Robert Bryan, partner at BPE Solicitors LLP explains the legal perspective on protecting your “know-how”.
“Know-how”, it doesn’t have a definition in English law, although the EU technology transfer block exemption defines it as “a package of practical information, resulting from experience and testing, which is: secret; substantial and identified”.
Despite the lack of legal definition, in UK manufacturing it can prove to be one of your most valuable assets.
Unlike true intellectual property rights, there are no statutory rules for determining the first owner of know-how, or to whom an obligation of confidence is owed.
The obligation may be owed to the person who generated the know-how or to the person who paid for it. This will be determined by the contract governing its use.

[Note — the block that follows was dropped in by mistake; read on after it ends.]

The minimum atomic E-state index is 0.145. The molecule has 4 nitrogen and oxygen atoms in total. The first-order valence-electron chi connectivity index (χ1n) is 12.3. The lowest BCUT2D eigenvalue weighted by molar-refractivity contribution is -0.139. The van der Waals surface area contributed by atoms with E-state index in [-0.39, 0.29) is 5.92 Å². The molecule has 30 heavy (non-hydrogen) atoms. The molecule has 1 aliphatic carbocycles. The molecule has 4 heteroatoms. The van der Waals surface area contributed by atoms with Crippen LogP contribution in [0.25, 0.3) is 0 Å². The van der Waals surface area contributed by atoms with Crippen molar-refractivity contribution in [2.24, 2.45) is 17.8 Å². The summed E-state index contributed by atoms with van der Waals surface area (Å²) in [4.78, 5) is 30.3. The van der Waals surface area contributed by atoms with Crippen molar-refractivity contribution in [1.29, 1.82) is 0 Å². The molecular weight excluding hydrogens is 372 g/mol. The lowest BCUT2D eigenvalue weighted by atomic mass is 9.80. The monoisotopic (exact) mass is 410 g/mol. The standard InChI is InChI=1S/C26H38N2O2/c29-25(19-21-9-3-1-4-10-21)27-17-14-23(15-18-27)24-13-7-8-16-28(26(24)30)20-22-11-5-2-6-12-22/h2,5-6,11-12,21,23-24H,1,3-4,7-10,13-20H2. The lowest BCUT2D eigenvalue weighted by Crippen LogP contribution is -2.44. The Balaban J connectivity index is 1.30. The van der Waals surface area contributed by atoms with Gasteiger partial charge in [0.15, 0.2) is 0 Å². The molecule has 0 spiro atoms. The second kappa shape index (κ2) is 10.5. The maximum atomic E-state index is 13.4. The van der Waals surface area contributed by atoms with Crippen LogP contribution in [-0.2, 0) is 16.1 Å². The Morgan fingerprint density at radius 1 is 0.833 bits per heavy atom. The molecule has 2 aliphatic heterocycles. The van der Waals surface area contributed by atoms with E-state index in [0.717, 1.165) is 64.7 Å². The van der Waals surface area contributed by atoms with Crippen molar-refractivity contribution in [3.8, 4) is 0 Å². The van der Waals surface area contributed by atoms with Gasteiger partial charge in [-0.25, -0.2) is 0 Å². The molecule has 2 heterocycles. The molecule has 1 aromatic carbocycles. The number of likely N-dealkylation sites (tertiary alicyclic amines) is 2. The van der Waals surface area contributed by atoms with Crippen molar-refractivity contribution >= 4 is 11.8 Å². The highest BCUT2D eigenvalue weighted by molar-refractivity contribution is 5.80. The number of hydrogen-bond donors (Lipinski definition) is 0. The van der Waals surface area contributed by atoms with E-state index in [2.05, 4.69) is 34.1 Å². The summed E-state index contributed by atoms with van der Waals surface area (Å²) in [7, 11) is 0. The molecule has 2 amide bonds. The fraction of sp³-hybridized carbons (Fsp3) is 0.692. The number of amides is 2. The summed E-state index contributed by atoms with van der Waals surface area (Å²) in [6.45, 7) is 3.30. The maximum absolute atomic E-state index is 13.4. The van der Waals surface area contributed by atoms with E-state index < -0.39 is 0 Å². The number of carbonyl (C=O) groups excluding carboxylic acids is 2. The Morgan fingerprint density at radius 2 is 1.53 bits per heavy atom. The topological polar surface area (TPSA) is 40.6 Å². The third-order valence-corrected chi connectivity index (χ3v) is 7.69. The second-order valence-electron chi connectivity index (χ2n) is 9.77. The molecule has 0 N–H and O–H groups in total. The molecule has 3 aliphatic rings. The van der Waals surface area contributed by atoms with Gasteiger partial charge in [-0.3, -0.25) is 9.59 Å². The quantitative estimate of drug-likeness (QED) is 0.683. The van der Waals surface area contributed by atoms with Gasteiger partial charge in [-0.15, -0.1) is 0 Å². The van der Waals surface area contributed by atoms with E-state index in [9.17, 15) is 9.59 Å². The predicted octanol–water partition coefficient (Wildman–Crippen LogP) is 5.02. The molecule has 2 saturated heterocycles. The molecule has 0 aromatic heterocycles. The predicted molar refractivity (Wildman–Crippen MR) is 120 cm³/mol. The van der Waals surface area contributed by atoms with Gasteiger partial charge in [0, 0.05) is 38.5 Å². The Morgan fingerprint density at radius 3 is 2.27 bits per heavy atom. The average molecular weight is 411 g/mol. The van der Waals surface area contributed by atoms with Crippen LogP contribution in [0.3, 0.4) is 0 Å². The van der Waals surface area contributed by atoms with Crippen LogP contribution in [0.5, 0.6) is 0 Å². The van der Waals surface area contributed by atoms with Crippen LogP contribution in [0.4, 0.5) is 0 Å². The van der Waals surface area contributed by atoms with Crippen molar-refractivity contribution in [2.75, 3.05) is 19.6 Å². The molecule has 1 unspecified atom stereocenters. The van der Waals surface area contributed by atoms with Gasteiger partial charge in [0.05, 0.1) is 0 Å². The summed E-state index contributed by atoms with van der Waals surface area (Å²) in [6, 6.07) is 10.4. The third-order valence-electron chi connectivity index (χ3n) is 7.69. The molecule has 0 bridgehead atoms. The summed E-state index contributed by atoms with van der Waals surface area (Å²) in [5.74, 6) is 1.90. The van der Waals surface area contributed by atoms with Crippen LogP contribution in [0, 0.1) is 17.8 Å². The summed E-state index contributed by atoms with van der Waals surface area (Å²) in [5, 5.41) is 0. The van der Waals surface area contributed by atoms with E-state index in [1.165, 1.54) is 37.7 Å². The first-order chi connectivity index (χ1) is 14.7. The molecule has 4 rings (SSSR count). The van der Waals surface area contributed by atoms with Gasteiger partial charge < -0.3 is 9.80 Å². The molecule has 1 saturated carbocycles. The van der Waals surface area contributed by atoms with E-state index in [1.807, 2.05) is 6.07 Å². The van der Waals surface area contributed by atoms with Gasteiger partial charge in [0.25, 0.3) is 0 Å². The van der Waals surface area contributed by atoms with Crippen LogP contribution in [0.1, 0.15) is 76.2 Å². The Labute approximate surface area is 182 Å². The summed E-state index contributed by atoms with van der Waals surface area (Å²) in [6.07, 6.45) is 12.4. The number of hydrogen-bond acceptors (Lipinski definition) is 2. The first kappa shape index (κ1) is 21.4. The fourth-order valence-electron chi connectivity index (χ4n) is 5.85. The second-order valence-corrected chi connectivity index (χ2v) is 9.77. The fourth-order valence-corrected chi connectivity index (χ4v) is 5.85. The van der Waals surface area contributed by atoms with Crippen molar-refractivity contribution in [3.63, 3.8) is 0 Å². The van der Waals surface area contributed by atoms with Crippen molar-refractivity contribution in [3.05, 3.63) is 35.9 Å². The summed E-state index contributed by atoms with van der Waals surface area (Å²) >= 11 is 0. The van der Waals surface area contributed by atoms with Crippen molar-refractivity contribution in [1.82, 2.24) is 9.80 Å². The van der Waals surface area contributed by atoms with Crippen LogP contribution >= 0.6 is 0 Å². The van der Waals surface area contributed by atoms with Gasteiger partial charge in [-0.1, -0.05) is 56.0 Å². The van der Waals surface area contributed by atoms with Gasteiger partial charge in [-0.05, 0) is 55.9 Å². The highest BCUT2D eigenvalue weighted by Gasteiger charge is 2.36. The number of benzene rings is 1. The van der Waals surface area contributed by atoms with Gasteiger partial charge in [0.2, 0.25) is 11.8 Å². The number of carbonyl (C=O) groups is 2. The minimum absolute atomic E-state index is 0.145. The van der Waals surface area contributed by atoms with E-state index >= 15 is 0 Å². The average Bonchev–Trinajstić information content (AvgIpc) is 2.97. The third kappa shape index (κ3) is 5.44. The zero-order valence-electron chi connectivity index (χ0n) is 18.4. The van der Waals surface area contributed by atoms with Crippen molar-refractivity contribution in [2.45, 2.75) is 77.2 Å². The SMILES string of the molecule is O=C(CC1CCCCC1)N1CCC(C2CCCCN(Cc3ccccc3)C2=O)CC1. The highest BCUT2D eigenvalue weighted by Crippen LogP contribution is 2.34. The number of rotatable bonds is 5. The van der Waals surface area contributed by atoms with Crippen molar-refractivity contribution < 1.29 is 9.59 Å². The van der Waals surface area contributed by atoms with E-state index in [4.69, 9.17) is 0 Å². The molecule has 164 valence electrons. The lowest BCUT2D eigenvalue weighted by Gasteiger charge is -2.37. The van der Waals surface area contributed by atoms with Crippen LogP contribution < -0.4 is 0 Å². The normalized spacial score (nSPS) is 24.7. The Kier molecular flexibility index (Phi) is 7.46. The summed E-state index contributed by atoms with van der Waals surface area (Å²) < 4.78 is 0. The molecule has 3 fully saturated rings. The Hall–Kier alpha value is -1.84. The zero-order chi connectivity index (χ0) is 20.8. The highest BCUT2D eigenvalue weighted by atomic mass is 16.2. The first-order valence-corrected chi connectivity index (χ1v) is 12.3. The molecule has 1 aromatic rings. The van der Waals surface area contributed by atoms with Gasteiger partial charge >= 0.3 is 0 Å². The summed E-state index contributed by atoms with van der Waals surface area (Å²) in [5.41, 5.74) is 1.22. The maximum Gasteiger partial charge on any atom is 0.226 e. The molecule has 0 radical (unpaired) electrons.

Remember, when thought is being given to how to protect the know-how on which you depend, it can be destroyed by unauthorised disclosures or careless practices.
It does not confer a monopoly right, so cannot be used to prevent the use or disclosure of similar information independently developed, and may not be easy to protect if you can’t identify what is really confidential.
Despite these limitations, if use is necessary before a patent application is filed, the law on confidential information can be used. Indeed, it may be the only way of providing protection; certain materials, like business methods and computer programmes, scientific theories or mathematical methods are specifically excluded from patent protection in Europe.
In manufacturing, formulae not capable of being analysed in the final product, processes, and improvements to products or processes are all often best protected by a “know-how agreement”.
If the know-how is only going to be valuable for a short time, consider using a lock out agreement which precludes negotiation with other parties.
Key always though, is knowing how you can, legally, use that confidential information to greatest effect.